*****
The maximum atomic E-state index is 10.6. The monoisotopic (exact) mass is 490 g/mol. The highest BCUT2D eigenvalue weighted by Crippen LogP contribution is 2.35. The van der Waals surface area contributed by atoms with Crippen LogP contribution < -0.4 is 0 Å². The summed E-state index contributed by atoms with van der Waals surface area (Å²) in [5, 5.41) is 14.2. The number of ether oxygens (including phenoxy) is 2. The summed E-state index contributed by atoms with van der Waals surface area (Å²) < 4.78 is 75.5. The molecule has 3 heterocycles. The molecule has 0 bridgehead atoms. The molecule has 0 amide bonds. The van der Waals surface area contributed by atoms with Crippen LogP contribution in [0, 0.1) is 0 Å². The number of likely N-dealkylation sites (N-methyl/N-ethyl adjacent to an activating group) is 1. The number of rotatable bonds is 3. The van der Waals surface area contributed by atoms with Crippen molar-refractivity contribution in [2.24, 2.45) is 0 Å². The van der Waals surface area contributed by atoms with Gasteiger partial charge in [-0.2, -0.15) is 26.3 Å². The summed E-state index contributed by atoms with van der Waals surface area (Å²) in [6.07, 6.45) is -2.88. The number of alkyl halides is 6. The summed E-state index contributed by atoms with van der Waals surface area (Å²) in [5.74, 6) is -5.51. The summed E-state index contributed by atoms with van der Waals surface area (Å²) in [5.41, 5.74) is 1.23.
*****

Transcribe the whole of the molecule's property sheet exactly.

The maximum atomic E-state index is 10.6. The monoisotopic (exact) mass is 490 g/mol. The highest BCUT2D eigenvalue weighted by Crippen LogP contribution is 2.35. The van der Waals surface area contributed by atoms with Crippen LogP contribution < -0.4 is 0 Å². The summed E-state index contributed by atoms with van der Waals surface area (Å²) in [5, 5.41) is 14.2. The number of ether oxygens (including phenoxy) is 2. The summed E-state index contributed by atoms with van der Waals surface area (Å²) < 4.78 is 75.5. The molecule has 3 heterocycles. The molecule has 0 bridgehead atoms. The molecule has 0 amide bonds. The van der Waals surface area contributed by atoms with Crippen LogP contribution in [0, 0.1) is 0 Å². The number of likely N-dealkylation sites (N-methyl/N-ethyl adjacent to an activating group) is 1. The number of rotatable bonds is 3. The van der Waals surface area contributed by atoms with Crippen molar-refractivity contribution in [2.24, 2.45) is 0 Å². The van der Waals surface area contributed by atoms with Gasteiger partial charge in [-0.2, -0.15) is 26.3 Å². The summed E-state index contributed by atoms with van der Waals surface area (Å²) in [6.07, 6.45) is -2.88. The number of alkyl halides is 6. The summed E-state index contributed by atoms with van der Waals surface area (Å²) in [5.74, 6) is -5.51. The summed E-state index contributed by atoms with van der Waals surface area (Å²) in [5.41, 5.74) is 1.23.